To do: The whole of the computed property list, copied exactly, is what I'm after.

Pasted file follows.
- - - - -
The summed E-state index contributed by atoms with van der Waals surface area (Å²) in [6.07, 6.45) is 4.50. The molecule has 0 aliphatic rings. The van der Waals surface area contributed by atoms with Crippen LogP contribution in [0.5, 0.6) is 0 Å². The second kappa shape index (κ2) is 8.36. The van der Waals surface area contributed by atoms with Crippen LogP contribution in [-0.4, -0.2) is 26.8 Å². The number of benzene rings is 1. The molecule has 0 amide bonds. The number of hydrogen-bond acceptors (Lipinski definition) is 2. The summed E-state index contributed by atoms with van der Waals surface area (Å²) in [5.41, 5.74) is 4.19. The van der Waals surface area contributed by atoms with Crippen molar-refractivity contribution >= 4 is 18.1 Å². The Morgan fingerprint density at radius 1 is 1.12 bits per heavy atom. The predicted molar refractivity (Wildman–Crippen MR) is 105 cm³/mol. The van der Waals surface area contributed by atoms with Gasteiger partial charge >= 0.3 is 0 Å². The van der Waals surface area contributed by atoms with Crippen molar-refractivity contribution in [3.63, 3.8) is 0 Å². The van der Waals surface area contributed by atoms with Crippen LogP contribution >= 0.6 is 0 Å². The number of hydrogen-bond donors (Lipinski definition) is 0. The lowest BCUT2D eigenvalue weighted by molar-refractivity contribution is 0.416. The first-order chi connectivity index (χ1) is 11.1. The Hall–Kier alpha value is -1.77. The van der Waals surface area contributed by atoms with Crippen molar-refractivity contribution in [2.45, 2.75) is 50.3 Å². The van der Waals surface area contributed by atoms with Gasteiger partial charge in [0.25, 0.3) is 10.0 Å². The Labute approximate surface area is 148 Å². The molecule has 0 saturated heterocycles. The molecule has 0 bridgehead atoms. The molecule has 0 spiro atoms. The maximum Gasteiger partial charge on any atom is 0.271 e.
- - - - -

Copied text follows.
The summed E-state index contributed by atoms with van der Waals surface area (Å²) in [6.07, 6.45) is 4.50. The molecule has 0 aliphatic rings. The van der Waals surface area contributed by atoms with Crippen LogP contribution in [0.5, 0.6) is 0 Å². The second kappa shape index (κ2) is 8.36. The van der Waals surface area contributed by atoms with Crippen LogP contribution in [-0.4, -0.2) is 26.8 Å². The number of benzene rings is 1. The molecule has 0 amide bonds. The number of hydrogen-bond acceptors (Lipinski definition) is 2. The summed E-state index contributed by atoms with van der Waals surface area (Å²) in [5.41, 5.74) is 4.19. The van der Waals surface area contributed by atoms with Crippen molar-refractivity contribution >= 4 is 18.1 Å². The Morgan fingerprint density at radius 1 is 1.12 bits per heavy atom. The predicted molar refractivity (Wildman–Crippen MR) is 105 cm³/mol. The van der Waals surface area contributed by atoms with Gasteiger partial charge >= 0.3 is 0 Å². The van der Waals surface area contributed by atoms with Crippen molar-refractivity contribution in [3.63, 3.8) is 0 Å². The van der Waals surface area contributed by atoms with Crippen LogP contribution >= 0.6 is 0 Å². The number of hydrogen-bond donors (Lipinski definition) is 0. The lowest BCUT2D eigenvalue weighted by molar-refractivity contribution is 0.416. The first-order chi connectivity index (χ1) is 11.1. The Hall–Kier alpha value is -1.77. The van der Waals surface area contributed by atoms with Crippen molar-refractivity contribution in [2.45, 2.75) is 50.3 Å². The van der Waals surface area contributed by atoms with Gasteiger partial charge in [0.25, 0.3) is 10.0 Å². The Labute approximate surface area is 148 Å². The molecule has 0 saturated heterocycles. The molecule has 0 bridgehead atoms. The molecule has 0 spiro atoms. The maximum Gasteiger partial charge on any atom is 0.271 e.